The Upside of J.P. Arencibia

Arencibia - 2011's breakout player? (image from daylife.com)

It’s that time of year again – Fantasy Baseball time.

I hate fantasy football.  I hate fantasy hockey.  I hate fantasy basketball. 

So, as usual, as soon as March rolls around, I get over excited, bite off more than I can chew, and join way too many fantasy baseball leagues.

This year I am in six (6!!!) different leagues:

– MLB.com’s weekly head-to-head league

– Yahoo – standard public league

– Yahoo – auction draft

– Yahoo – winner’s league

– Yahoo – heavy drinking, blind drunk, auto pick draft extravaganza

– Yahoo – bloggers league

Yesterday marked my first draft of the season, and I was put in an instant dilemma after the 13th round (of a 23 round draft): who should I draft as my catcher?

Already off the board were:

– Buster Posey (2nd round – way too early)

– Joe Mauer (3rd)

– Victor Martinez (4th)

– Brian McCann (5th)

– Carlos Santana (7th)

– Geovany Soto (10th)

Of the remaining catchers, I had my eye on Miguel Montero of Arizona, over guys such as Mike Napoli, Matt Wieters, and John Buck – each of whom went in the 11th round.  But after Montero was snagged seven picks before I targeted him, I was left with nothing.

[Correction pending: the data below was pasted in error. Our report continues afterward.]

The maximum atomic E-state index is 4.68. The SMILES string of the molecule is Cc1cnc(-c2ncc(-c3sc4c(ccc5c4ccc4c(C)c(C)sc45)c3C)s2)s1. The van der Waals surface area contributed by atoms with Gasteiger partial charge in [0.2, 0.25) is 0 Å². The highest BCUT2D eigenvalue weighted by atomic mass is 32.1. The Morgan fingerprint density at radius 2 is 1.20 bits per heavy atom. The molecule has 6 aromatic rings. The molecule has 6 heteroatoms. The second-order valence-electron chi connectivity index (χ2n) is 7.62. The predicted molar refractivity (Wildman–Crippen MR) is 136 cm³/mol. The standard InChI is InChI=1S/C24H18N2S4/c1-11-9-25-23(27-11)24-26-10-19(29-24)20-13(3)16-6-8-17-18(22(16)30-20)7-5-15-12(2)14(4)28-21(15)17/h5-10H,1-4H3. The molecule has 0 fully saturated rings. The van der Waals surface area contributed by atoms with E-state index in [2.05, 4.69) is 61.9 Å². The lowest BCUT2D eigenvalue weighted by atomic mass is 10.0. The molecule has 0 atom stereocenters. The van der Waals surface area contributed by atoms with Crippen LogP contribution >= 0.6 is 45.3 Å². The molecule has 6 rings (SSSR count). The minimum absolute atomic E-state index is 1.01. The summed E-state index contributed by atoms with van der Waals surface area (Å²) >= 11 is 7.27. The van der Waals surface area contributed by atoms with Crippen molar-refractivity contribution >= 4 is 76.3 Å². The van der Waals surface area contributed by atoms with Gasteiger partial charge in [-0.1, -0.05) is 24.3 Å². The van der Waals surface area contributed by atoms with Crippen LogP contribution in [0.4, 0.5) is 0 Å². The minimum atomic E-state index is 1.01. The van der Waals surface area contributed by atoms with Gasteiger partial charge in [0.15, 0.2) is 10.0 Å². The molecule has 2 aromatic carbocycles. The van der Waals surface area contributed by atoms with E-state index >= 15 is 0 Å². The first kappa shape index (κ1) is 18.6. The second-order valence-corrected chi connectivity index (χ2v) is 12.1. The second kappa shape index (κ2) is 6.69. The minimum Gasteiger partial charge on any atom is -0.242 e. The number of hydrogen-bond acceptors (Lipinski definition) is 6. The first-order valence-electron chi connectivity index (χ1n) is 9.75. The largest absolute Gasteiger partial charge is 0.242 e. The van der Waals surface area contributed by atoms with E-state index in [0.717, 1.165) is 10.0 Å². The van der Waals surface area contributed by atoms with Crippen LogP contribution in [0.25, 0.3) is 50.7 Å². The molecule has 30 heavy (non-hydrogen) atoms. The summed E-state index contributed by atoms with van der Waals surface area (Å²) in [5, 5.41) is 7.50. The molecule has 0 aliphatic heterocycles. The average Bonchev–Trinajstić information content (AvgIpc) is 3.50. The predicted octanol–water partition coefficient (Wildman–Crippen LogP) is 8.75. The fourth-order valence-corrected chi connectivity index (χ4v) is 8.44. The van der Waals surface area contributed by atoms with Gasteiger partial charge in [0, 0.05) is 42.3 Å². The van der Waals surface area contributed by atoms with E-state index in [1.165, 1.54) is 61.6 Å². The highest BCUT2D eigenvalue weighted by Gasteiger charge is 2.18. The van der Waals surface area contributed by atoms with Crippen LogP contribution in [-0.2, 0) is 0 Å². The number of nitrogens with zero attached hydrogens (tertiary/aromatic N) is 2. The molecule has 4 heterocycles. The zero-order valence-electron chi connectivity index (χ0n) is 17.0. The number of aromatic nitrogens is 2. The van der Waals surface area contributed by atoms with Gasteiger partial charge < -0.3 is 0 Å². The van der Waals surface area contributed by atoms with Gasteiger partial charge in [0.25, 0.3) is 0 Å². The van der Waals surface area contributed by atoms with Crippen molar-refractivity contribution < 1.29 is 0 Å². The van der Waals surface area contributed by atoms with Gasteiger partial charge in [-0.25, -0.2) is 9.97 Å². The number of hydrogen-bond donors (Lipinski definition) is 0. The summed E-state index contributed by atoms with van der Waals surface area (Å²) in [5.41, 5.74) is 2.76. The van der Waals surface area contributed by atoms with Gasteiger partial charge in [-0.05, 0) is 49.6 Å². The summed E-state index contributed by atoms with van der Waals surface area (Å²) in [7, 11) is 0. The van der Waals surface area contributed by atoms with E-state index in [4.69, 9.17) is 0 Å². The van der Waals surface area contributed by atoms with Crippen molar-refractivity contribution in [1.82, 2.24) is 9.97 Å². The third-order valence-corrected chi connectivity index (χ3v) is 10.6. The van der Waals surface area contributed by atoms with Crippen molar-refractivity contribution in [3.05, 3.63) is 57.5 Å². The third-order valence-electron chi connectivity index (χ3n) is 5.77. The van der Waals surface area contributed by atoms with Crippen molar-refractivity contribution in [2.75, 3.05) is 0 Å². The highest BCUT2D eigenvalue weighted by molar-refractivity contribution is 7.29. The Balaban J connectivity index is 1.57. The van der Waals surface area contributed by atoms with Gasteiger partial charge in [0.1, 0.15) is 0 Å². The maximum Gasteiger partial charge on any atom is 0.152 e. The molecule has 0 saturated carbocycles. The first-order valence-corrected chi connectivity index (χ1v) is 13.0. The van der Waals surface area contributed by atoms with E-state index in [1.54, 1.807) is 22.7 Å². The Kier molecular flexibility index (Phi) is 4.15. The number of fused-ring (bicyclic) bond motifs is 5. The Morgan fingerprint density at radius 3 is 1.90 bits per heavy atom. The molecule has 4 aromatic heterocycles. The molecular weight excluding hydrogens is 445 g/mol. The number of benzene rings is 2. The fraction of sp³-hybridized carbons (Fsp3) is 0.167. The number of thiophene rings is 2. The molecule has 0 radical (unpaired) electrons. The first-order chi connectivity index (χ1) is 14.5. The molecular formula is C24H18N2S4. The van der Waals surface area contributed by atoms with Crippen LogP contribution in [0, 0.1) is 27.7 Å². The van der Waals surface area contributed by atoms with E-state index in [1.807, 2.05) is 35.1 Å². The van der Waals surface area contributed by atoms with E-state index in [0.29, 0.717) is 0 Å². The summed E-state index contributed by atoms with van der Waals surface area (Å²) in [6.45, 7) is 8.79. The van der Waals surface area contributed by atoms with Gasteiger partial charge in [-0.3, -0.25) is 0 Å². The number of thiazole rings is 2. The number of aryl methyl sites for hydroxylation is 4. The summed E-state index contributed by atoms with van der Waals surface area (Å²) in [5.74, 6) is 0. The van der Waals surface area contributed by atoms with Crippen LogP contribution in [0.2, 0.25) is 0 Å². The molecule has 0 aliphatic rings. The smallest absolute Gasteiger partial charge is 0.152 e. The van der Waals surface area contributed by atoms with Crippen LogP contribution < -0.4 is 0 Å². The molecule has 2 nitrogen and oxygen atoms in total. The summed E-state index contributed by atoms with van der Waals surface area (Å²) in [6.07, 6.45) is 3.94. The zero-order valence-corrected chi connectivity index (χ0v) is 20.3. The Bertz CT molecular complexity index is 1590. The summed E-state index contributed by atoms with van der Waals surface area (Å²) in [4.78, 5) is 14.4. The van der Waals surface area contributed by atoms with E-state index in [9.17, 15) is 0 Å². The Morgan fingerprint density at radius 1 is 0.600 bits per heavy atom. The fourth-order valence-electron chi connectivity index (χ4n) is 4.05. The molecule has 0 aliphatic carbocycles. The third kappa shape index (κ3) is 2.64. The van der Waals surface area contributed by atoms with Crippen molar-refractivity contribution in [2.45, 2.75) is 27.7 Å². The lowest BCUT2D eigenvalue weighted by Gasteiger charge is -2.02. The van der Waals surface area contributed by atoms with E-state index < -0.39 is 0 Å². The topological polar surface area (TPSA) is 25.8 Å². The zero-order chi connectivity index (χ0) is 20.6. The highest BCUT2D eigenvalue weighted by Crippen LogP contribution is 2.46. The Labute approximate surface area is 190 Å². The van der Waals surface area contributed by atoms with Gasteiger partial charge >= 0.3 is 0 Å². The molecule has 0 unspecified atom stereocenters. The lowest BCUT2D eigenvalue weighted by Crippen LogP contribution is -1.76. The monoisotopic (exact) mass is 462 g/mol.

One look at who was leftover and one thought came to mind: these guys are all the same.  Seriously – Jorge Posada, Kurt Suzuki, Ryan Doumit, John Jaso, Russell Martin, Carlos Ruiz, Miguel Olivo, Yadier Molina, A.J. Pierzynski, and Rod Barajas.  In my mind, these guys are interchangeable.  They will all end up with the same stats, and none of them really have a chance to do something exciting.  Aside from Suzuki and Jaso, they are all grizzled veterans.

But one row below that list was this name: J.P. Arencibia, Toronto.

It might be because I am a Jays fan and a homer, but Arencibia excites me.  He has HUGE upside, and enormous untapped potential. 

I know he has done nothing but struggle lately.  His .143 average and .532 OPS in 11 games last season combined with his .087 average and .337 OPS this spring tells me that.

But this is a guy who destroyed triple-A last year.  This is a guy who had one of the most memorable debuts in baseball history last year.  And this is also the guy who will likely carry the bulk of the load behind the plate for John Farrell’s Jays this year. 

The challenges of being a rookie catcher far exceed the challenges of being a rookie position player.  Catching is both more physically and mentally demanding.  We’ve seen highly touted rookie catchers struggle – think Matt Wieters.  But success as a rookie catcher is possible: just ask Mr. Mauer, Mr. Posey, or Mr. Soto.

Is it possible that Arencibia is a bust?  Sure.  He might hit .215 with 3 HR and lose his starting job.  He might even fail enough to be sent back to Vegas.  But the downside of that in fantasy is I drop him for another bum.

I drafted J.P. for his upside, for the potential of him hitting .275 with 30 HR and 95 RBI.

Is it possible? I don’t see why not. 

Is it likely? For the sake of the Jays and my fantasy team I sure hope so.

One thought on “The Upside of J.P. Arencibia”

  1. JP was given a Bum’s rush at the end of last season, handed tough starts and carrying the burden of trying to maintain his hero’s welcome from his 1st major league game. He will be a delight this year, you have chosen well, Fantasy-man.

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